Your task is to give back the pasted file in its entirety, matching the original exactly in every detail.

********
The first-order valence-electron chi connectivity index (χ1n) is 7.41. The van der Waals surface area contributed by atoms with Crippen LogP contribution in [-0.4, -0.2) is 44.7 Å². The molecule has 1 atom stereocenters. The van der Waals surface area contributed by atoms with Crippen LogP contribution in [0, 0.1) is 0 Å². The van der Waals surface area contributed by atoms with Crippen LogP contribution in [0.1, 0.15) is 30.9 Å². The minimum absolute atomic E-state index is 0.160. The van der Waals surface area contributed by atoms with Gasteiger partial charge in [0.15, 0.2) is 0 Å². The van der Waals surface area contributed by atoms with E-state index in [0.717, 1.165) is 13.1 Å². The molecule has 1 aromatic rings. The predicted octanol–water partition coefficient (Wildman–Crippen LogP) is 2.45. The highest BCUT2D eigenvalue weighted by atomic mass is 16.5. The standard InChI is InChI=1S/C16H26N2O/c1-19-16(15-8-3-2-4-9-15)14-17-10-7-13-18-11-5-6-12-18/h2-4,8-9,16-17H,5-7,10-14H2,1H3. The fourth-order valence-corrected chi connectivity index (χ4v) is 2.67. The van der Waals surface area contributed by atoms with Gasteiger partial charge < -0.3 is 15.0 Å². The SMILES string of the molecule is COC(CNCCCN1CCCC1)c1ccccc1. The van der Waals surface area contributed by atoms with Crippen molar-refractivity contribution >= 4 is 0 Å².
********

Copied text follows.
The first-order valence-electron chi connectivity index (χ1n) is 7.41. The van der Waals surface area contributed by atoms with Crippen LogP contribution in [-0.4, -0.2) is 44.7 Å². The molecule has 1 atom stereocenters. The van der Waals surface area contributed by atoms with Crippen LogP contribution in [0, 0.1) is 0 Å². The van der Waals surface area contributed by atoms with Crippen LogP contribution in [0.1, 0.15) is 30.9 Å². The minimum absolute atomic E-state index is 0.160. The van der Waals surface area contributed by atoms with Gasteiger partial charge in [0.15, 0.2) is 0 Å². The van der Waals surface area contributed by atoms with E-state index in [0.717, 1.165) is 13.1 Å². The molecule has 1 aromatic rings. The predicted octanol–water partition coefficient (Wildman–Crippen LogP) is 2.45. The highest BCUT2D eigenvalue weighted by atomic mass is 16.5. The standard InChI is InChI=1S/C16H26N2O/c1-19-16(15-8-3-2-4-9-15)14-17-10-7-13-18-11-5-6-12-18/h2-4,8-9,16-17H,5-7,10-14H2,1H3. The fourth-order valence-corrected chi connectivity index (χ4v) is 2.67. The van der Waals surface area contributed by atoms with Gasteiger partial charge < -0.3 is 15.0 Å². The SMILES string of the molecule is COC(CNCCCN1CCCC1)c1ccccc1. The van der Waals surface area contributed by atoms with Crippen molar-refractivity contribution >= 4 is 0 Å².